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Belfast’s Burgeoning Foodie Scene

Belfast is experiencing a culinary revolution. Add fantastic farmers’ markets, excellent cookery schools and artisan food stores to experimental restaurants and trendy cafés, and you have the perfect ingredients for a foodie getaway.

There’s never a dull mealtime on a trip to Belfast. Whether you decide to start your day with an Ulster Fry or finish with an evening spent sampling the city’s finest fine dining, you’ll never have a reason to go hungry at these superb markets, bars and restaurants.

The Barking Dog

Exposed brick walls and wooden tables set the cosy scene in this friendly restaurant, which specializes in modern Irish cuisine served with Mediterranean flair. The combination turns out to be a perfect match, with dishes like chicken supreme with chorizo croquettes and sweet potato ravioli with spring onions, parmesan and chilli butter making great use of the country’s stellar natural produce. On Sundays, the eatery takes the same approach to lunchtime, swapping the traditional roast for a spectacular spread of tapas like black pudding fritters with apple sauce, butternut squash arancini and Kilkeel crab on sourdough toast.

restaurants Cardiff - city view of Belfast during the day.

OX

Since opening in 2013, OX has stacked up an impressive collection of awards, including Best Restaurant Ulster at the 2014 Irish Restaurant Awards. It’s the beautiful views across the River Lagan that’ll first attract your attention, but it’s the creative, seasonal menu that will seal the deal. The menu here changes frequently, but during winter you can expect dishes like halibut with ham hock, razor clam and vin jaune, or Chateaubriand with aubergine and kale. Anyone with a sweet tooth will be in seventh heaven here – once they’ve overcome the agonising dilemma that is choosing between peach parfait and Valrhona chocolate with praline and blackberry for dessert.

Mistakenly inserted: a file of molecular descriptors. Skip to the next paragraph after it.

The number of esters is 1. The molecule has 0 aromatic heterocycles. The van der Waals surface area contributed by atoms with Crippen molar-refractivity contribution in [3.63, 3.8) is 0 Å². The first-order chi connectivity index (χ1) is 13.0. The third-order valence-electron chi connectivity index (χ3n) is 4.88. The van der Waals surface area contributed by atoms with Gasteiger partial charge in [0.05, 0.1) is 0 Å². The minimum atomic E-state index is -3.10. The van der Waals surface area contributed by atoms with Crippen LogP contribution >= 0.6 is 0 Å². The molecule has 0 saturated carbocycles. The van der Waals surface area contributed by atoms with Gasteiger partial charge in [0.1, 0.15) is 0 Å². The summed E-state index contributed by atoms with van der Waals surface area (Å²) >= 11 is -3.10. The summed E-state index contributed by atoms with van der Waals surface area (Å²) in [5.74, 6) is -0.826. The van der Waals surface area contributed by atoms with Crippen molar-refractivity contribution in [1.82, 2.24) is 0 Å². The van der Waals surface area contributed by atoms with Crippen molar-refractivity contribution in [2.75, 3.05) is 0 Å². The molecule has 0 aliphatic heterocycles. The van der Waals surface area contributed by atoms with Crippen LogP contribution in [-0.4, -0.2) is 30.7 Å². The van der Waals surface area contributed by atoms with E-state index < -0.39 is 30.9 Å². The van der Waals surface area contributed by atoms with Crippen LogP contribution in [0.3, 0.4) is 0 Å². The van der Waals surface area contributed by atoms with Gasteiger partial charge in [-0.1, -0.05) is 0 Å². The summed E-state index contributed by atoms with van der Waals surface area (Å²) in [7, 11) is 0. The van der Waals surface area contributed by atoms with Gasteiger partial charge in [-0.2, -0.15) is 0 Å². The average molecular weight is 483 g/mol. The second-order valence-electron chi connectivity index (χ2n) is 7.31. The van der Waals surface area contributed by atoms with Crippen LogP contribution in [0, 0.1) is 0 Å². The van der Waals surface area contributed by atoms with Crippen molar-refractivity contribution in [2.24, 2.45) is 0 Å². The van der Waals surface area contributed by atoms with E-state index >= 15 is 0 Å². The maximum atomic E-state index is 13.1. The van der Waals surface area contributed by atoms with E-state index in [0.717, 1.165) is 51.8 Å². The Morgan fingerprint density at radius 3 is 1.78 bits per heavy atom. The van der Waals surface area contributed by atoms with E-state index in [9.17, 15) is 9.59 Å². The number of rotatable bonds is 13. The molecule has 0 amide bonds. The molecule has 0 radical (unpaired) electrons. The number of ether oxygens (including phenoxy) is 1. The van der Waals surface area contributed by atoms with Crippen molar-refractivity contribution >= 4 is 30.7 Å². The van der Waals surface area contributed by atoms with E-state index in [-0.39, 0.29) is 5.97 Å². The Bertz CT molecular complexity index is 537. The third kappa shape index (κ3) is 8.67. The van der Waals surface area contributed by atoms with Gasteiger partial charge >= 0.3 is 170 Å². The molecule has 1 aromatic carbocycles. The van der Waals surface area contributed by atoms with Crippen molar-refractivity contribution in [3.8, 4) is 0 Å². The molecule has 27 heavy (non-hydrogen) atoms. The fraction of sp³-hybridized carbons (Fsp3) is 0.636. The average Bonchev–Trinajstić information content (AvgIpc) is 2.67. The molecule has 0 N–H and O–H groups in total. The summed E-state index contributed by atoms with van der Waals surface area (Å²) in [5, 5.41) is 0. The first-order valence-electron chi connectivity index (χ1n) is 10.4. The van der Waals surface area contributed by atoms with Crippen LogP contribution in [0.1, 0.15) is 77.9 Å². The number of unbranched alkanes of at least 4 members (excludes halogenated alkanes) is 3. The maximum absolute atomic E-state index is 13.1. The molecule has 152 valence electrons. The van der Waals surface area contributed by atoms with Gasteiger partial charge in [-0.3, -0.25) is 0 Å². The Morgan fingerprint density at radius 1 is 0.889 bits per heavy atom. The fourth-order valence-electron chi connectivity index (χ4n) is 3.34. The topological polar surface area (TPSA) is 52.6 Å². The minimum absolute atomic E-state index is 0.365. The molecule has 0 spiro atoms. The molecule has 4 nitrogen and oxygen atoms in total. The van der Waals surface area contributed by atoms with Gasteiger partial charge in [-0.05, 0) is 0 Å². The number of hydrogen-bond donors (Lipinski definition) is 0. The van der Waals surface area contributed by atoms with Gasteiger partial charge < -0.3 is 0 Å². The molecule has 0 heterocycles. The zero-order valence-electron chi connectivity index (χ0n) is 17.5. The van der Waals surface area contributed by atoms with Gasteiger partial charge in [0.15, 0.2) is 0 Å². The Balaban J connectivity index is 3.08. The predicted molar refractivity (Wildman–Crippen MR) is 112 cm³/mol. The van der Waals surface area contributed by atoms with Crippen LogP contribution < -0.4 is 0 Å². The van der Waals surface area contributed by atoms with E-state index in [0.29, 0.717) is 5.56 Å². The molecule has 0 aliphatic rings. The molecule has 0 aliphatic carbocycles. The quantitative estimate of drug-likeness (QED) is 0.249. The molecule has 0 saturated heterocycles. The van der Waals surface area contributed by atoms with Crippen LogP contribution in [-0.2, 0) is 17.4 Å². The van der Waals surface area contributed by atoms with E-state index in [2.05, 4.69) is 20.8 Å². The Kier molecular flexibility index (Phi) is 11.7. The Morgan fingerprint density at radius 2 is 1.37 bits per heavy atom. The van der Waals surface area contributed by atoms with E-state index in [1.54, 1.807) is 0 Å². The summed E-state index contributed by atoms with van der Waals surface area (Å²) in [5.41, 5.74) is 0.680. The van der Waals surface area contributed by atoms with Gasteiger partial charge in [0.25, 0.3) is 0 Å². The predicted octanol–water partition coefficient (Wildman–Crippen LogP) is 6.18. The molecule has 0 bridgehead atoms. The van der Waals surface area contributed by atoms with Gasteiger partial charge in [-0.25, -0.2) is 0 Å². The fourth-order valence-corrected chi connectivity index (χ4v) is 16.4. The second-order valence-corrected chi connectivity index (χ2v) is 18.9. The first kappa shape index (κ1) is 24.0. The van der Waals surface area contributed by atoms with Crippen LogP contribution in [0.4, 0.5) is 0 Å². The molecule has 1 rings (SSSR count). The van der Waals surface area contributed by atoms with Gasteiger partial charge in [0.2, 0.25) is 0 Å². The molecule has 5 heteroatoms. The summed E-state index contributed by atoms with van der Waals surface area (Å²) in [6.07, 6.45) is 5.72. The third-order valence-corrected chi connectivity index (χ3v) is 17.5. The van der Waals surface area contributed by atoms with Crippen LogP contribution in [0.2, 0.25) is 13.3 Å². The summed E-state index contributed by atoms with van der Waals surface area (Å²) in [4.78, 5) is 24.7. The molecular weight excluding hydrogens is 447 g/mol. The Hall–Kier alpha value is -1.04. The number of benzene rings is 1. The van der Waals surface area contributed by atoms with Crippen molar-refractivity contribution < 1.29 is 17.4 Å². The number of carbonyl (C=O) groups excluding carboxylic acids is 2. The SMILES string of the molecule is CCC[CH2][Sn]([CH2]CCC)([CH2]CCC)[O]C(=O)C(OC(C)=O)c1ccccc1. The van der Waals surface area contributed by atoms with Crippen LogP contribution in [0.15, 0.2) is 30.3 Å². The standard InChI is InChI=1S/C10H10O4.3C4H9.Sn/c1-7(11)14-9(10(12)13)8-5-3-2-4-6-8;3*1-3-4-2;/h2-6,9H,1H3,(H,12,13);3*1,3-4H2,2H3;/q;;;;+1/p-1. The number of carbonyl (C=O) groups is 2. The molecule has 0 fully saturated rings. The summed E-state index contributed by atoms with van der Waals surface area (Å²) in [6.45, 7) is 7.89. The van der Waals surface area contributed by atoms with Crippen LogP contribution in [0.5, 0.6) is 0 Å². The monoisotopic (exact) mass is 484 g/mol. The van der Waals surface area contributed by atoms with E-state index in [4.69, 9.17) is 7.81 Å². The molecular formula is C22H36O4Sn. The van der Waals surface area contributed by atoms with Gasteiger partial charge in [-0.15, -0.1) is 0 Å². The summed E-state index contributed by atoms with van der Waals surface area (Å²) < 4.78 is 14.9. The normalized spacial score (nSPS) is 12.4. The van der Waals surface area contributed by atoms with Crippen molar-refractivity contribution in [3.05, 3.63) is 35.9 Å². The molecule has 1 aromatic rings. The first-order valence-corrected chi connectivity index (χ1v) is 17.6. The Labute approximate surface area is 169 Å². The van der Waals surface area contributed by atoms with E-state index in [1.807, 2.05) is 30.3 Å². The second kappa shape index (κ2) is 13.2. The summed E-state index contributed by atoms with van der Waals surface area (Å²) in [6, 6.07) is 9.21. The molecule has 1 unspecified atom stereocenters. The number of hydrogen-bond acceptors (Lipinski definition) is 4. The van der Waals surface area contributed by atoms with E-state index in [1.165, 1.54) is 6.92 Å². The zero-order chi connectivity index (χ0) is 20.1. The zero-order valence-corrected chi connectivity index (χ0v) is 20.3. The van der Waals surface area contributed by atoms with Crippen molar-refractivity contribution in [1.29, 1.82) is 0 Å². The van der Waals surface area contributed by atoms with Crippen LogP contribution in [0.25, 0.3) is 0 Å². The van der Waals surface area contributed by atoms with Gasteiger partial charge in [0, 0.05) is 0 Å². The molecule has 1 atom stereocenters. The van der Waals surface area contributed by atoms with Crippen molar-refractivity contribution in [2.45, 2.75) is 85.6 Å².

restaurants Cardiff - interior of XO restaurant, Belfast.

© oxbelfast.com

Mourne Seafood Bar

Seafood so fresh it sings is the order of the day at Mourne Seafood Bar. All of the seafood is purchased directly from Annalong and Kilkeel ports, while the mussels, oysters and cockles come from private shellfish beds in Carlingford Lough. As a result, you can devour half a dozen oysters for just £7, before moving onto main courses like a seafood casserole packed full of the day’s catches, or homemade fish fingers with tartar sauce. The bar is just a ten-minute stroll from our Park Inn by Radisson, Belfast, so you can easily stop by for lunch, dinner – or both.

St George’s Market

No foodie trip to Belfast would be complete without a visit to St George’s Market. Dating back to the last decade of the 19th century, the marketplace is one of the oldest attractions in Belfast. The fish section includes more than 23 stalls, and is known as the best retail fish market in Ireland. On Saturdays, live music accompanies the arrival of handmade crafts and street food, while on Sundays the focus is on gorgeous local produce, with a few continental delights thrown in for good measure. Chocoholics should make a point of visiting on Saturdays, when artisan chocolate-makers Co Couture are in session.

restaurants Cardiff - a man cooking at the open market St. Georges in Belfast.

 

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